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Downward Nominal-Wage Flexibility: Real or Measurement Error?

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  • Peter Gottschalk

    (Boston College)

Abstract

This paper presents a new method to correct for measurement error in wage data and applies this method to address an old question: How much downward wage flexibility is there in the United States? We apply standard methods developed by Bai and Perron to identify structural breaks in time series data. Applying these methods to wage histories allows us to identify when each person experiences a change in nominal wages. The length of the period of constant nominal wages is left unrestricted and is allowed to differ across individuals, as are the size and direction of the nominal-wage change. We apply these methods to data from the Survey of Income and Program Participation. The evidence we provide indicates that the probability of a cut in nominal wages is substantially overstated in data that are not corrected for measurement error. © 2005 President and Fellows of Harvard College and the Massachusetts Institute of Technology.

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Bibliographic Info

Article provided by MIT Press in its journal Review of Economics and Statistics.

Volume (Year): 87 (2005)
Issue (Month): 3 (August)
Pages: 556-568

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Handle: RePEc:tpr:restat:v:87:y:2005:i:3:p:556-568

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  1. Keane, Michael P, 1993. "Nominal-Contracting Theories of Unemployment: Evidence from Panel Data," American Economic Review, American Economic Association, American Economic Association, vol. 83(4), pages 932-52, September.
  2. BAI, Jushan & PERRON, Pierre, 1998. "Computation and Analysis of Multiple Structural-Change Models," Cahiers de recherche, Universite de Montreal, Departement de sciences economiques 9807, Universite de Montreal, Departement de sciences economiques.
  3. David Card & Dean Hyslop, 1997. "Does Inflation “Grease the Wheels of the Labor Market”?," NBER Chapters, National Bureau of Economic Research, Inc, in: Reducing Inflation: Motivation and Strategy, pages 71-122 National Bureau of Economic Research, Inc.
  4. Bound, John & Brown, Charles & Mathiowetz, Nancy, 2001. "Measurement error in survey data," Handbook of Econometrics, Elsevier, in: J.J. Heckman & E.E. Leamer (ed.), Handbook of Econometrics, edition 1, volume 5, chapter 59, pages 3705-3843 Elsevier.
  5. Bound, John, et al, 1994. "Evidence on the Validity of Cross-Sectional and Longitudinal Labor Market Data," Journal of Labor Economics, University of Chicago Press, University of Chicago Press, vol. 12(3), pages 345-68, July.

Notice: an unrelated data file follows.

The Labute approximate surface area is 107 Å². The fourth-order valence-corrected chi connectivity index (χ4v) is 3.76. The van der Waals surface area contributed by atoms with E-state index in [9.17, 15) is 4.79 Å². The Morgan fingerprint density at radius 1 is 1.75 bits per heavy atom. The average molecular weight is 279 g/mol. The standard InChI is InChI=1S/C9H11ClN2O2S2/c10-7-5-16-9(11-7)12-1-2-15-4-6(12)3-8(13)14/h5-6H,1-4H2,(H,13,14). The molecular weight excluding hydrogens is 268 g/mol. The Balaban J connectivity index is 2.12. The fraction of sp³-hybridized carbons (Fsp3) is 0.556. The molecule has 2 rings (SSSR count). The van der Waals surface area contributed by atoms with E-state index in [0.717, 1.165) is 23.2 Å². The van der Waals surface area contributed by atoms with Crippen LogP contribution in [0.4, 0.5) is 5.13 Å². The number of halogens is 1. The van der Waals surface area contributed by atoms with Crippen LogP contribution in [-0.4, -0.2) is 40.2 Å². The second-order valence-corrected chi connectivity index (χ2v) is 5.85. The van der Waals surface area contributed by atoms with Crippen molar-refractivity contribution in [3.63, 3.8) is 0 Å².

6. Joseph G. Altonji & Paul J. Devereux, 1999. "The Extent and Consequences of Downward Nominal Wage Rigidity," NBER Working Papers 7236, National Bureau of Economic Research, Inc.
  7. Bound, John & Krueger, Alan B, 1991. "The Extent of Measurement Error in Longitudinal Earnings Data: Do Two Wrongs Make a Right?," Journal of Labor Economics, University of Chicago Press, University of Chicago Press, vol. 9(1), pages 1-24, January.
  8. Perron, P. & Bai, J., 1995. "Estimating and Testing Linear Models with Multiple Structural Changes," Cahiers de recherche, Universite de Montreal, Departement de sciences economiques 9552, Universite de Montreal, Departement de sciences economiques.
  9. Blinder, Alan S & Choi, Don H, 1990. "A Shred of Evidence on Theories of Wage Stickiness," The Quarterly Journal of Economics, MIT Press, MIT Press, vol. 105(4), pages 1003-15, November.
  10. McLaughlin, Kenneth J., 1994. "Rigid wages?," Journal of Monetary Economics, Elsevier, Elsevier, vol. 34(3), pages 383-414, December.
  11. Shea, John, 1995. "Union Contracts and the Life-Cycle/Permanent-Income Hypothesis," American Economic Review, American Economic Association, American Economic Association, vol. 85(1), pages 186-200, March.
  12. Kahn, Shulamit, 1997. "Evidence of Nominal Wage Stickiness from Microdata," American Economic Review, American Economic Association, American Economic Association, vol. 87(5), pages 993-1008, December.
  13. George A. Akerlof & William R. Dickens & George L. Perry, 1996. "The Macroeconomics of Low Inflation," Brookings Papers on Economic Activity, Economic Studies Program, The Brookings Institution, Economic Studies Program, The Brookings Institution, vol. 27(1), pages 1-76.
  14. Brown, James N & Light, Audrey, 1992. "Interpreting Panel Data on Job Tenure," Journal of Labor Economics, University of Chicago Press, University of Chicago Press, vol. 10(3), pages 219-57, July.
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